Updated Non-discrimination Policy, Health Care Reform, and Pro Choice License Plate
A bill that would add sexual orientation to the state’s existing non-discrimination policy will go before a house sub committee today, state Republican leaders are once again calling on Congress and the President to start over on health care reform and a pro choice license plate has again been approved by the House, with a significant change.
Last month, Governor McDonnell signed an executive order prohibiting discrimination in hiring practices for state jobs based on race, sex, color, national origin, religion, age, political affiliation, or against otherwise qualified persons with disabilities.
Unlike Democratic Governor’s Tim Kaine and Mark Warner before him, McDonnell decided not to include sexual orientation in the list of prohibited discriminatory criteria…saying he believed that decision was best left to the legislature.
In response Democratic Senator Don McEachin of Richmond crafted Senate Bill 66, which would specifically codify the before mentioned criteria as well as sexual orientation as prohibited conditions when considering candidates for state employment.
Don McEachin: I think what has crystallized the issue, in such a remarkable way is that this Governor has said, do it through legislation. We’ve taken him at his word and for reasons that sort of escape me, he’s introduced his own executive order that he says has no force of effect, because he said Tim Kaine’s had no force of effect. I have awaited and regrettably still await his advocacy on behalf of this legislation.
This legislation will not cause any employer to ask any potential employee about his or her sexual orientation. If we are not discriminating, we don’t need to know and we won’t ask, just like we don’t need to know about a person’s race or gender today. There’s absolutely no evidence that this will lead to increased litigation. Once again if we are not discriminating, then no one will be in a position to litigate. In both companies and states that have this policy, there has been no increase in litigation. There is no better time than to do this than today, it’s the right thing to do and the right time to do it.
McEachin’s bill will go before the House subcommittee on General Laws today.
In other news Lt. Governor Bill Bolling and some fellow Republicans took time yesterday to once again call on President Obama and the Democratic leaders in congress to scrap the Health Care Reform bill and start over.
Republican Senator Jill Vogel patroned legislation that passed the Senate that would make it illegal to mandate that any Virginian buy health insurance.
Jill Vogel: From my perspective there is no question that this is something that should be left to the states. Frankly I feel that many of us in the legislature feel very strongly that the government closest to the people governs best and the only way for us to make meaningful reform in health care is to let the states be the breeding ground for competition, the breeding ground for ideas and let state legislators consider what’s the right outcome.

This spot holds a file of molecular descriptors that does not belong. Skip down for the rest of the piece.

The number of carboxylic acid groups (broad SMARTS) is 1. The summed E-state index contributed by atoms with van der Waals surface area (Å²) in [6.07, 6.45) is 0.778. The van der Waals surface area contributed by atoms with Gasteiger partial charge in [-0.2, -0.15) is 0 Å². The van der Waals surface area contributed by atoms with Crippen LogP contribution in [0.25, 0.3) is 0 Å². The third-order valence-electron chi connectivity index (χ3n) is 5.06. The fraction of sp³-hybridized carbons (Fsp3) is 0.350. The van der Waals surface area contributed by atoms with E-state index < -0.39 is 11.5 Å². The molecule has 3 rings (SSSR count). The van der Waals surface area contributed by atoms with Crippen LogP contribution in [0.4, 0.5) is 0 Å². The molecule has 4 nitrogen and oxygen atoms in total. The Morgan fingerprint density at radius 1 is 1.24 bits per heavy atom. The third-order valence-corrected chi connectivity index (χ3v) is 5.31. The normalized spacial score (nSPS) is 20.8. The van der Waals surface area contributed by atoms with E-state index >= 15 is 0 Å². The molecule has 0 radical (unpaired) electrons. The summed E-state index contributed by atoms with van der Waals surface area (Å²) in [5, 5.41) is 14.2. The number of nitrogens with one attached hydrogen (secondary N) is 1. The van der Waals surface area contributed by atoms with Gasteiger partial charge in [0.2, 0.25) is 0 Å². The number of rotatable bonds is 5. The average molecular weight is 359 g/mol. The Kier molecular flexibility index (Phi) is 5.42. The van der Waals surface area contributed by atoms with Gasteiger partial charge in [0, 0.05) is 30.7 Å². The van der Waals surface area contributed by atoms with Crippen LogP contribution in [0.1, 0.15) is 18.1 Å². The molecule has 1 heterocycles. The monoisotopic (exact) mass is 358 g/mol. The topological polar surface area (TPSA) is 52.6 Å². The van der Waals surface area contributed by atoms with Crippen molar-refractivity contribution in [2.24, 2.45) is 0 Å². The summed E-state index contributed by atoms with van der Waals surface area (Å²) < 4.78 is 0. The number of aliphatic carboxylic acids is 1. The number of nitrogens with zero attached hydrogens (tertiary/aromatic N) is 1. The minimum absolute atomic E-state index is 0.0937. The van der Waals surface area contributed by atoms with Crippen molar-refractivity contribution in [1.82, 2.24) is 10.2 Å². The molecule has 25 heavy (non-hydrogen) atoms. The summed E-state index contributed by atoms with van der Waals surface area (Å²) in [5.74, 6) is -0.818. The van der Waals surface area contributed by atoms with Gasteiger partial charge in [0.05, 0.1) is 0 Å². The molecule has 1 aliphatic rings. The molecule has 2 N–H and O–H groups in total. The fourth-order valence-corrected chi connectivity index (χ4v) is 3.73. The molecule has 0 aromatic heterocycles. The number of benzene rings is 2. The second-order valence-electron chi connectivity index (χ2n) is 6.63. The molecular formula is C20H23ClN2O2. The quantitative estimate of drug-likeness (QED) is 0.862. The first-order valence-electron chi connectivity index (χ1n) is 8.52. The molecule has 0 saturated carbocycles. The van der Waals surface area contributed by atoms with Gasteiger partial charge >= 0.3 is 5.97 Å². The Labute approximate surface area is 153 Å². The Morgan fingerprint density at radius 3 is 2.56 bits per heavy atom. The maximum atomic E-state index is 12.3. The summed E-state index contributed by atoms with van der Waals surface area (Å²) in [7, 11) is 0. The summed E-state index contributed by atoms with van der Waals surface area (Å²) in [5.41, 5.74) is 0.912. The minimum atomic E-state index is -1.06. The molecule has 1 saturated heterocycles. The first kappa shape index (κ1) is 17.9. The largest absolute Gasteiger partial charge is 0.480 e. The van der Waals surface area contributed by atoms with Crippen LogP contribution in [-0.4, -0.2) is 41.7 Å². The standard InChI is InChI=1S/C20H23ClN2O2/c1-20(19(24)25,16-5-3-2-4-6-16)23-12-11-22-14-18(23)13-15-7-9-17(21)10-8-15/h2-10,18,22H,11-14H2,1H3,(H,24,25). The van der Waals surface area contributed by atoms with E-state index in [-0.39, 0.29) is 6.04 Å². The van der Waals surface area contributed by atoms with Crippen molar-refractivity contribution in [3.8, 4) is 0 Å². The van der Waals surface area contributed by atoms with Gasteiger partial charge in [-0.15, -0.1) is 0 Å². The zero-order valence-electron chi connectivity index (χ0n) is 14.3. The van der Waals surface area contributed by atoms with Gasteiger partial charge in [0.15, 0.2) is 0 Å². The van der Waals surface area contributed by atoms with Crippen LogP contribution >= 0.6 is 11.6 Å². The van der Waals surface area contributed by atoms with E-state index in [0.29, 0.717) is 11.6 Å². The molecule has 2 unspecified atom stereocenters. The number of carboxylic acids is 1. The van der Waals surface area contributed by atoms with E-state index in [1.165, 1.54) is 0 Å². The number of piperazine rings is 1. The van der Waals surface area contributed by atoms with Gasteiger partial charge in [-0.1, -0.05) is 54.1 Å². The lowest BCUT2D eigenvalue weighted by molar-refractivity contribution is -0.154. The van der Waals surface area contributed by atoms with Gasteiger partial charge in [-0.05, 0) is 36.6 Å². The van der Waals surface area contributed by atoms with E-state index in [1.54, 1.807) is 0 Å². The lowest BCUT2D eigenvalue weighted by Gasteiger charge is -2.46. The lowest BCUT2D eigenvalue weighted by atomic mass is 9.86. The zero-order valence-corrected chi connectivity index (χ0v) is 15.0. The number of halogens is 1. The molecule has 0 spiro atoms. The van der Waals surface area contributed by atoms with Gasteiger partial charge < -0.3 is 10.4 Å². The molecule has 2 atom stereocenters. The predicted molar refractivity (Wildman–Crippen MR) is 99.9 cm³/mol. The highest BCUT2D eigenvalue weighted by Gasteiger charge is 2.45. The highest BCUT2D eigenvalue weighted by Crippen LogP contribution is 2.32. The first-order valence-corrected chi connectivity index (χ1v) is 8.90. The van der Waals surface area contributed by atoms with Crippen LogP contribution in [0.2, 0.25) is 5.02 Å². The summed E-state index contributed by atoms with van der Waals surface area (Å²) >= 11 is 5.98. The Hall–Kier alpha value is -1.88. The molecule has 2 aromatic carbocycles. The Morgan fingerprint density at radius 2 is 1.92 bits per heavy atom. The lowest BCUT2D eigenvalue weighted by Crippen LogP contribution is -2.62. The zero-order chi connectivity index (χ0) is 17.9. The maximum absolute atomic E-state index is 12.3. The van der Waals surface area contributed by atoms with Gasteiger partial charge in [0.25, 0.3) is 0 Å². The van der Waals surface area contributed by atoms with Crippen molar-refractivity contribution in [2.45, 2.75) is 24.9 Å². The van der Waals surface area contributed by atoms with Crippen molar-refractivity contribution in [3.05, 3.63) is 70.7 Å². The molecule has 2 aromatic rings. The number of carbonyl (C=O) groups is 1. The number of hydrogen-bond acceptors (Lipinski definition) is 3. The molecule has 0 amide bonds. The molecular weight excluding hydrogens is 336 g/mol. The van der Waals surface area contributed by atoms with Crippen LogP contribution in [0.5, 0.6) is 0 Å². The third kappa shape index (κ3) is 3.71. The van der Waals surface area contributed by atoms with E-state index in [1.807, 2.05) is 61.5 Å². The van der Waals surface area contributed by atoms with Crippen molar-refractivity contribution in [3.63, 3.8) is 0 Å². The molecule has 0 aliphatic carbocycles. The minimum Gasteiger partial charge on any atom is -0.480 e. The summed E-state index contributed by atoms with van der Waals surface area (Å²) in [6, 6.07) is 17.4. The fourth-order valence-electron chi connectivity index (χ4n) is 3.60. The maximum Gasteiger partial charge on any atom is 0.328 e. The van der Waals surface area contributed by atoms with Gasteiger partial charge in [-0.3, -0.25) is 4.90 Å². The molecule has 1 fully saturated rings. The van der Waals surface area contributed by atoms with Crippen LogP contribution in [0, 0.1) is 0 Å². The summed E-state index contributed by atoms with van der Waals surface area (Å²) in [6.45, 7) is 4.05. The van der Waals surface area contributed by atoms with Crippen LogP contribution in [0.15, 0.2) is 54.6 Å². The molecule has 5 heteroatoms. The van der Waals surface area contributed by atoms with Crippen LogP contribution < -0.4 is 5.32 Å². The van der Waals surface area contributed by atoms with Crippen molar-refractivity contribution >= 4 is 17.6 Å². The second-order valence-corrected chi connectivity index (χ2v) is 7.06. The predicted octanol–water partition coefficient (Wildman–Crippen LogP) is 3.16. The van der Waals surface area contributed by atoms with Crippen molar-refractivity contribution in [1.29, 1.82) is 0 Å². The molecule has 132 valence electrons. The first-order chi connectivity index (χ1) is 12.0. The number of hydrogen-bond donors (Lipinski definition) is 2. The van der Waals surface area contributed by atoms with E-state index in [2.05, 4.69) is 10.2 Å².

Lieutenant Governor Bill Bolling, himself an insurance executive, reiterated his long held stance that there is a better way to address health care reform.
Bill Bolling: I believe based upon everything I have seen and heard and read there are at least a dozen concrete proposals that the President and Republicans and Democrats alike ought to be able to agree on.
The need for more aggressive group purchasing pools, the need for more tax credits to encourage employers, especially small businesses to provide health insurance for themselves and their employees, the ability to purchase health insurance across state lines, the ability to invest more in community health centers and free clinics and medical caravans that provide needed care to those who don’t have access to care, the need for tort reform, which will bring down the cost of medical liability insurance and also the cost of healthcare, by taking away the disincentive to practice defensive medicine. The need for reforming our Medicaid and Medicare systems to make certain that we eliminate fraud and abuse, to make certain that those systems are more focused on disease prevention than they are on simply disease treatment and medical reimbursement…the need to reform insurance programs to address the problem of pre-existing conditions and portability and the need continue looking for ways to improve efficiencies and eliminate redundancies by improving medical technologies all across the country. These are things that would have a positive impact on reducing the cost of healthcare and health insurance and it would improve the access and affordability to quality care for the people of the country and it would do so on a bipartisan basis.
And finally the House of Delegates again voted along party lines on a Senate bill to establish the Trust Women, Respect Choice license plate, but only by attaching an amendment to divert any revenue generated from Planned Parenthood to an account unrelated to any Planned Parenthood program.
The plate was a response to the Choose Life license plate which passed last year and generates funds for crisis pregnancy centers, something many Democrats have objected to because the centers have been found to often give misinformation on dangers of abortion to women seeking guidance, in an effort to convince them not to terminate their pregnancy.
Craig Carper, WCVE News, Capitol Square.